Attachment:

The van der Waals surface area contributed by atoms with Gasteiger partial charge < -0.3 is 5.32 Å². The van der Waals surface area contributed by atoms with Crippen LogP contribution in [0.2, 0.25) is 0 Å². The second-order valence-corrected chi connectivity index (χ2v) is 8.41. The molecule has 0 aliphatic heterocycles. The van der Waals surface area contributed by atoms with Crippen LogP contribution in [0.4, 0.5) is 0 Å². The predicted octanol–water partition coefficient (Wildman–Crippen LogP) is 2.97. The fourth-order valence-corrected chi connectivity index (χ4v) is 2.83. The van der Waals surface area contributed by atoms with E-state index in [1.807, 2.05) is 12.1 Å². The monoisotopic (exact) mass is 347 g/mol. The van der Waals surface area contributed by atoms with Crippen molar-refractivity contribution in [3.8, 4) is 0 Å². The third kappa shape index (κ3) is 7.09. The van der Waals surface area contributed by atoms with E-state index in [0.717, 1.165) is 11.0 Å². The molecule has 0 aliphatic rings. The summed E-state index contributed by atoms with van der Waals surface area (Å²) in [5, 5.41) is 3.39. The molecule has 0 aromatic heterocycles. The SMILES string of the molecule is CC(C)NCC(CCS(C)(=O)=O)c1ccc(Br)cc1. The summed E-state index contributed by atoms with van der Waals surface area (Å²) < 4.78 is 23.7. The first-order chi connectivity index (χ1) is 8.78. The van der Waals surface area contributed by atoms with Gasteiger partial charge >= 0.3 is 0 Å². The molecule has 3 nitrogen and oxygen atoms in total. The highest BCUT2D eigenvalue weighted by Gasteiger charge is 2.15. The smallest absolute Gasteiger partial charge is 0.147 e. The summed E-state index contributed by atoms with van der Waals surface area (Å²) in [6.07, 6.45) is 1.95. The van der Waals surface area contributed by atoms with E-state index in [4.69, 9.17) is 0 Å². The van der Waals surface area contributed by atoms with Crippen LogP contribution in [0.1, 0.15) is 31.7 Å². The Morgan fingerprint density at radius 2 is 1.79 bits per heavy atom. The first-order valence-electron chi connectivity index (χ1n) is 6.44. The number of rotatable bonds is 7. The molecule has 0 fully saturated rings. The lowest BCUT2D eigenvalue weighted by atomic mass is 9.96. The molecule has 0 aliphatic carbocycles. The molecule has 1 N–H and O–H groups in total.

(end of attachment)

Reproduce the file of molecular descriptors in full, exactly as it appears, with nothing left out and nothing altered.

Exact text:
The van der Waals surface area contributed by atoms with Gasteiger partial charge < -0.3 is 5.32 Å². The van der Waals surface area contributed by atoms with Crippen LogP contribution in [0.2, 0.25) is 0 Å². The second-order valence-corrected chi connectivity index (χ2v) is 8.41. The molecule has 0 aliphatic heterocycles. The van der Waals surface area contributed by atoms with Crippen LogP contribution in [0.4, 0.5) is 0 Å². The predicted octanol–water partition coefficient (Wildman–Crippen LogP) is 2.97. The fourth-order valence-corrected chi connectivity index (χ4v) is 2.83. The van der Waals surface area contributed by atoms with E-state index in [1.807, 2.05) is 12.1 Å². The monoisotopic (exact) mass is 347 g/mol. The van der Waals surface area contributed by atoms with Crippen molar-refractivity contribution in [3.8, 4) is 0 Å². The third kappa shape index (κ3) is 7.09. The van der Waals surface area contributed by atoms with E-state index in [0.717, 1.165) is 11.0 Å². The molecule has 0 aliphatic rings. The summed E-state index contributed by atoms with van der Waals surface area (Å²) in [5, 5.41) is 3.39. The molecule has 0 aromatic heterocycles. The SMILES string of the molecule is CC(C)NCC(CCS(C)(=O)=O)c1ccc(Br)cc1. The summed E-state index contributed by atoms with van der Waals surface area (Å²) < 4.78 is 23.7. The first-order chi connectivity index (χ1) is 8.78. The van der Waals surface area contributed by atoms with Gasteiger partial charge >= 0.3 is 0 Å². The molecule has 3 nitrogen and oxygen atoms in total. The highest BCUT2D eigenvalue weighted by Gasteiger charge is 2.15. The smallest absolute Gasteiger partial charge is 0.147 e. The summed E-state index contributed by atoms with van der Waals surface area (Å²) in [6.07, 6.45) is 1.95. The van der Waals surface area contributed by atoms with E-state index in [4.69, 9.17) is 0 Å². The van der Waals surface area contributed by atoms with Crippen LogP contribution in [0.1, 0.15) is 31.7 Å². The Morgan fingerprint density at radius 2 is 1.79 bits per heavy atom. The first-order valence-electron chi connectivity index (χ1n) is 6.44. The number of rotatable bonds is 7. The molecule has 0 fully saturated rings. The lowest BCUT2D eigenvalue weighted by atomic mass is 9.96. The molecule has 0 aliphatic carbocycles. The molecule has 1 N–H and O–H groups in total.